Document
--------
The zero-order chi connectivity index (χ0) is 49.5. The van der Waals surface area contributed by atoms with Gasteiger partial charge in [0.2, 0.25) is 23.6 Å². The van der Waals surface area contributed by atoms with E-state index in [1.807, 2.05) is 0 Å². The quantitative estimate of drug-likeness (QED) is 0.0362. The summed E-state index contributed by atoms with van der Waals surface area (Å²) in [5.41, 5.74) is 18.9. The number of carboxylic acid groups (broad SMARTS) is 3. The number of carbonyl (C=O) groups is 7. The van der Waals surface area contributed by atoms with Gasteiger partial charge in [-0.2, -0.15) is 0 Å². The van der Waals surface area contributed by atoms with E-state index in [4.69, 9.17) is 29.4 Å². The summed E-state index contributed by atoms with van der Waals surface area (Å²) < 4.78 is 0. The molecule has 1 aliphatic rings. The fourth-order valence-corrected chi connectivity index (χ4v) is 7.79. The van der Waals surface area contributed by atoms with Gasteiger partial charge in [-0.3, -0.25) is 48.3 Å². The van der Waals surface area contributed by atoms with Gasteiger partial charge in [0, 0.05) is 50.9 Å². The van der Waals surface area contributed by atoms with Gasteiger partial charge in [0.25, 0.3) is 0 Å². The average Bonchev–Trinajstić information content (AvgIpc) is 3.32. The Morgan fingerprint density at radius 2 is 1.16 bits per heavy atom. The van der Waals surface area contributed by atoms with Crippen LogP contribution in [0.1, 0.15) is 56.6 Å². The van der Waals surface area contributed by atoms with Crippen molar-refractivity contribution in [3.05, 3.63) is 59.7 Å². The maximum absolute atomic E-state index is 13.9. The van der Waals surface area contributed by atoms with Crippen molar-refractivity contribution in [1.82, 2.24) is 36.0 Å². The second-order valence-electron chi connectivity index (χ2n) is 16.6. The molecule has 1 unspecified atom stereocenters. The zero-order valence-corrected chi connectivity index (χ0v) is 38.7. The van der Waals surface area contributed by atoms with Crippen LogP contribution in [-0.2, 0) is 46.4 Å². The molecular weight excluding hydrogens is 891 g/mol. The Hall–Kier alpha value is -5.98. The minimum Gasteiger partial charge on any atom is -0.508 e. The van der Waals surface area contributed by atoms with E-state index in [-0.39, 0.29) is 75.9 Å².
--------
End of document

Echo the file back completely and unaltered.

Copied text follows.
The zero-order chi connectivity index (χ0) is 49.5. The van der Waals surface area contributed by atoms with Gasteiger partial charge in [0.2, 0.25) is 23.6 Å². The van der Waals surface area contributed by atoms with E-state index in [1.807, 2.05) is 0 Å². The quantitative estimate of drug-likeness (QED) is 0.0362. The summed E-state index contributed by atoms with van der Waals surface area (Å²) in [5.41, 5.74) is 18.9. The number of carboxylic acid groups (broad SMARTS) is 3. The number of carbonyl (C=O) groups is 7. The van der Waals surface area contributed by atoms with Gasteiger partial charge in [-0.2, -0.15) is 0 Å². The van der Waals surface area contributed by atoms with E-state index in [4.69, 9.17) is 29.4 Å². The summed E-state index contributed by atoms with van der Waals surface area (Å²) < 4.78 is 0. The molecule has 1 aliphatic rings. The fourth-order valence-corrected chi connectivity index (χ4v) is 7.79. The van der Waals surface area contributed by atoms with Gasteiger partial charge in [-0.3, -0.25) is 48.3 Å². The van der Waals surface area contributed by atoms with Gasteiger partial charge in [0, 0.05) is 50.9 Å². The van der Waals surface area contributed by atoms with Gasteiger partial charge in [0.25, 0.3) is 0 Å². The average Bonchev–Trinajstić information content (AvgIpc) is 3.32. The Morgan fingerprint density at radius 2 is 1.16 bits per heavy atom. The van der Waals surface area contributed by atoms with Crippen LogP contribution in [0.1, 0.15) is 56.6 Å². The van der Waals surface area contributed by atoms with Crippen molar-refractivity contribution in [3.05, 3.63) is 59.7 Å². The maximum absolute atomic E-state index is 13.9. The van der Waals surface area contributed by atoms with Crippen molar-refractivity contribution in [1.82, 2.24) is 36.0 Å². The second-order valence-electron chi connectivity index (χ2n) is 16.6. The molecule has 1 unspecified atom stereocenters. The zero-order valence-corrected chi connectivity index (χ0v) is 38.7. The van der Waals surface area contributed by atoms with Crippen LogP contribution in [-0.2, 0) is 46.4 Å². The molecular weight excluding hydrogens is 891 g/mol. The Hall–Kier alpha value is -5.98. The minimum Gasteiger partial charge on any atom is -0.508 e. The van der Waals surface area contributed by atoms with E-state index in [-0.39, 0.29) is 75.9 Å².